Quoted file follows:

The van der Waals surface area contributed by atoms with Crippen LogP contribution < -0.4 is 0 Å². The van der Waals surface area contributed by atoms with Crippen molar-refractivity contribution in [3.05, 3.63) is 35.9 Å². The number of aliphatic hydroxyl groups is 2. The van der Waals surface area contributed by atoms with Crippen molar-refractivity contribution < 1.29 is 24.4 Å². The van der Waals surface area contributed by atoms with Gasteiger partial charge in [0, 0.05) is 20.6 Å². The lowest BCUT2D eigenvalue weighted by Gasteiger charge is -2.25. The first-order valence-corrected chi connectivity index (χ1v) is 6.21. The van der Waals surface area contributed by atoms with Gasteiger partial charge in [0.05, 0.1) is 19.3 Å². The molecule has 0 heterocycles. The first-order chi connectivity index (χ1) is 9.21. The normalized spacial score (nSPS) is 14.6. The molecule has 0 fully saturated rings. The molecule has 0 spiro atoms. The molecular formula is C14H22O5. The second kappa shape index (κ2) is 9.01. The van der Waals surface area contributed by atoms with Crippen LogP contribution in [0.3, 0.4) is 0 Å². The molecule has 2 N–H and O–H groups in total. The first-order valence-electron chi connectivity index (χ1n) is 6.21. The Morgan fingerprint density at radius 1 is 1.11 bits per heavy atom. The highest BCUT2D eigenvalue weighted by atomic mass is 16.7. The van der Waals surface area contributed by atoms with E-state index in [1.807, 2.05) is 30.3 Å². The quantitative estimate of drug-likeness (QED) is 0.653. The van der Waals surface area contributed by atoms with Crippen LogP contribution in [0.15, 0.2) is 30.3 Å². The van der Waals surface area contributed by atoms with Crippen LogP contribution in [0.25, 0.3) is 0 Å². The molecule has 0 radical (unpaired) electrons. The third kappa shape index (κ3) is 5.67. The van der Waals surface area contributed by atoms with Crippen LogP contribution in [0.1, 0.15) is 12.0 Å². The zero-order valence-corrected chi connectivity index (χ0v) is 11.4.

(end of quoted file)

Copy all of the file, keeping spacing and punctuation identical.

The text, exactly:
The van der Waals surface area contributed by atoms with Crippen LogP contribution < -0.4 is 0 Å². The van der Waals surface area contributed by atoms with Crippen molar-refractivity contribution in [3.05, 3.63) is 35.9 Å². The number of aliphatic hydroxyl groups is 2. The van der Waals surface area contributed by atoms with Crippen molar-refractivity contribution < 1.29 is 24.4 Å². The van der Waals surface area contributed by atoms with Gasteiger partial charge in [0, 0.05) is 20.6 Å². The lowest BCUT2D eigenvalue weighted by Gasteiger charge is -2.25. The first-order valence-corrected chi connectivity index (χ1v) is 6.21. The van der Waals surface area contributed by atoms with Gasteiger partial charge in [0.05, 0.1) is 19.3 Å². The molecule has 0 heterocycles. The first-order chi connectivity index (χ1) is 9.21. The normalized spacial score (nSPS) is 14.6. The molecule has 0 fully saturated rings. The molecule has 0 spiro atoms. The molecular formula is C14H22O5. The second kappa shape index (κ2) is 9.01. The van der Waals surface area contributed by atoms with Crippen LogP contribution in [0.3, 0.4) is 0 Å². The molecule has 2 N–H and O–H groups in total. The first-order valence-electron chi connectivity index (χ1n) is 6.21. The Morgan fingerprint density at radius 1 is 1.11 bits per heavy atom. The highest BCUT2D eigenvalue weighted by atomic mass is 16.7. The van der Waals surface area contributed by atoms with E-state index in [1.807, 2.05) is 30.3 Å². The quantitative estimate of drug-likeness (QED) is 0.653. The van der Waals surface area contributed by atoms with Crippen LogP contribution in [0.15, 0.2) is 30.3 Å². The van der Waals surface area contributed by atoms with Crippen LogP contribution in [0.25, 0.3) is 0 Å². The molecule has 0 radical (unpaired) electrons. The third kappa shape index (κ3) is 5.67. The van der Waals surface area contributed by atoms with Crippen LogP contribution in [0.1, 0.15) is 12.0 Å². The zero-order valence-corrected chi connectivity index (χ0v) is 11.4.